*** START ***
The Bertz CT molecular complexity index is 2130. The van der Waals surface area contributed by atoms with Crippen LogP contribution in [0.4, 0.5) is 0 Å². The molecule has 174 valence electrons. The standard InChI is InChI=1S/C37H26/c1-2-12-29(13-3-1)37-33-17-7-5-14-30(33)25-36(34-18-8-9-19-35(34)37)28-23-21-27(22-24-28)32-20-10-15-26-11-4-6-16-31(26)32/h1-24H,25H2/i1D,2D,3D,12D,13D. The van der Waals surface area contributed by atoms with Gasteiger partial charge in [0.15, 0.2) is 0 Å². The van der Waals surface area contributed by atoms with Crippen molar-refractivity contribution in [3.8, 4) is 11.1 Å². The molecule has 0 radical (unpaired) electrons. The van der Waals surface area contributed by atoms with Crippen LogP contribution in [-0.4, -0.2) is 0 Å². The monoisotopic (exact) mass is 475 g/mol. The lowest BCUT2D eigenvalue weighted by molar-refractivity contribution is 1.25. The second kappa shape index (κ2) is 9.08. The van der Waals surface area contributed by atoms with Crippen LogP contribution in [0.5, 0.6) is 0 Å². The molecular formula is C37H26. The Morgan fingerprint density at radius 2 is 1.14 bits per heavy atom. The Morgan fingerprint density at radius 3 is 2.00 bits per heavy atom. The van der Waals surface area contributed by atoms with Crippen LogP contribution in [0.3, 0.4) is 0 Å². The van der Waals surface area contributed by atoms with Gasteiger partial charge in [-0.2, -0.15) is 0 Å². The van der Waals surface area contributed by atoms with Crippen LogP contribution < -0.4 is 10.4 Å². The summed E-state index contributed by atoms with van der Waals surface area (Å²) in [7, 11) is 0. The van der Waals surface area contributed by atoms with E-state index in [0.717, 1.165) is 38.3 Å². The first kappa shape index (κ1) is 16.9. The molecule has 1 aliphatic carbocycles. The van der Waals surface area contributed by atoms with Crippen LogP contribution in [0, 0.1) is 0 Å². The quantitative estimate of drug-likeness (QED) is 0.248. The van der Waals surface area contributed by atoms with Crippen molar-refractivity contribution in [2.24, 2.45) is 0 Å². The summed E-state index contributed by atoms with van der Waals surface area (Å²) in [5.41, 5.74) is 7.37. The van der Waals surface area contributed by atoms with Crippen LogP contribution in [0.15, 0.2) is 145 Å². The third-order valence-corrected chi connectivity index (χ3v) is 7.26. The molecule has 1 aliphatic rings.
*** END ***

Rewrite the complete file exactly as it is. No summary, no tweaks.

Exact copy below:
The Bertz CT molecular complexity index is 2130. The van der Waals surface area contributed by atoms with Crippen LogP contribution in [0.4, 0.5) is 0 Å². The molecule has 174 valence electrons. The standard InChI is InChI=1S/C37H26/c1-2-12-29(13-3-1)37-33-17-7-5-14-30(33)25-36(34-18-8-9-19-35(34)37)28-23-21-27(22-24-28)32-20-10-15-26-11-4-6-16-31(26)32/h1-24H,25H2/i1D,2D,3D,12D,13D. The van der Waals surface area contributed by atoms with Gasteiger partial charge in [0.15, 0.2) is 0 Å². The van der Waals surface area contributed by atoms with Crippen molar-refractivity contribution in [3.8, 4) is 11.1 Å². The molecule has 0 radical (unpaired) electrons. The van der Waals surface area contributed by atoms with Crippen LogP contribution in [-0.4, -0.2) is 0 Å². The monoisotopic (exact) mass is 475 g/mol. The lowest BCUT2D eigenvalue weighted by molar-refractivity contribution is 1.25. The second kappa shape index (κ2) is 9.08. The van der Waals surface area contributed by atoms with Crippen LogP contribution in [0.5, 0.6) is 0 Å². The molecular formula is C37H26. The Morgan fingerprint density at radius 2 is 1.14 bits per heavy atom. The Morgan fingerprint density at radius 3 is 2.00 bits per heavy atom. The van der Waals surface area contributed by atoms with Crippen LogP contribution in [0.3, 0.4) is 0 Å². The van der Waals surface area contributed by atoms with Gasteiger partial charge in [-0.2, -0.15) is 0 Å². The van der Waals surface area contributed by atoms with Crippen LogP contribution < -0.4 is 10.4 Å². The summed E-state index contributed by atoms with van der Waals surface area (Å²) in [7, 11) is 0. The van der Waals surface area contributed by atoms with E-state index in [0.717, 1.165) is 38.3 Å². The first kappa shape index (κ1) is 16.9. The molecule has 1 aliphatic carbocycles. The van der Waals surface area contributed by atoms with Crippen LogP contribution in [0, 0.1) is 0 Å². The quantitative estimate of drug-likeness (QED) is 0.248. The van der Waals surface area contributed by atoms with Crippen molar-refractivity contribution in [2.24, 2.45) is 0 Å². The summed E-state index contributed by atoms with van der Waals surface area (Å²) in [5.41, 5.74) is 7.37. The van der Waals surface area contributed by atoms with Crippen LogP contribution in [0.15, 0.2) is 145 Å². The third-order valence-corrected chi connectivity index (χ3v) is 7.26. The molecule has 1 aliphatic rings.